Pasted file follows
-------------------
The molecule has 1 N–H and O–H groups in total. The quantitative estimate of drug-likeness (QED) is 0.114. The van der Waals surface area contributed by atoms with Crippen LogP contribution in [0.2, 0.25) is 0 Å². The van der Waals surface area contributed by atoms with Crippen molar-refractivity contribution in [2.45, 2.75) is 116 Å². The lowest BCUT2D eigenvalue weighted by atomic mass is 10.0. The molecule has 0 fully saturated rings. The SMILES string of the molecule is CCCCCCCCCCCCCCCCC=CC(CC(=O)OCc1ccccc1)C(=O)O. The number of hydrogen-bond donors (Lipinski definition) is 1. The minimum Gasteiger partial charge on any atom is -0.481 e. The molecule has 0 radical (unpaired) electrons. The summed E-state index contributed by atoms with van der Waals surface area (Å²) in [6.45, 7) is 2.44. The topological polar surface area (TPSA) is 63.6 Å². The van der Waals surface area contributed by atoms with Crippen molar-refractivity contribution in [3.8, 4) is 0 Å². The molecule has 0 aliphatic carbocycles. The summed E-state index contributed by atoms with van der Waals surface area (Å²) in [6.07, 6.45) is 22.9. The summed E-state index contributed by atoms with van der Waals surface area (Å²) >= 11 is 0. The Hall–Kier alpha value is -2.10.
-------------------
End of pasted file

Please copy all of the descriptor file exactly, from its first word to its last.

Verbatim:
The molecule has 1 N–H and O–H groups in total. The quantitative estimate of drug-likeness (QED) is 0.114. The van der Waals surface area contributed by atoms with Crippen LogP contribution in [0.2, 0.25) is 0 Å². The van der Waals surface area contributed by atoms with Crippen molar-refractivity contribution in [2.45, 2.75) is 116 Å². The lowest BCUT2D eigenvalue weighted by atomic mass is 10.0. The molecule has 0 fully saturated rings. The SMILES string of the molecule is CCCCCCCCCCCCCCCCC=CC(CC(=O)OCc1ccccc1)C(=O)O. The number of hydrogen-bond donors (Lipinski definition) is 1. The minimum Gasteiger partial charge on any atom is -0.481 e. The molecule has 0 radical (unpaired) electrons. The summed E-state index contributed by atoms with van der Waals surface area (Å²) in [6.45, 7) is 2.44. The topological polar surface area (TPSA) is 63.6 Å². The van der Waals surface area contributed by atoms with Crippen molar-refractivity contribution in [3.8, 4) is 0 Å². The molecule has 0 aliphatic carbocycles. The summed E-state index contributed by atoms with van der Waals surface area (Å²) in [6.07, 6.45) is 22.9. The summed E-state index contributed by atoms with van der Waals surface area (Å²) >= 11 is 0. The Hall–Kier alpha value is -2.10.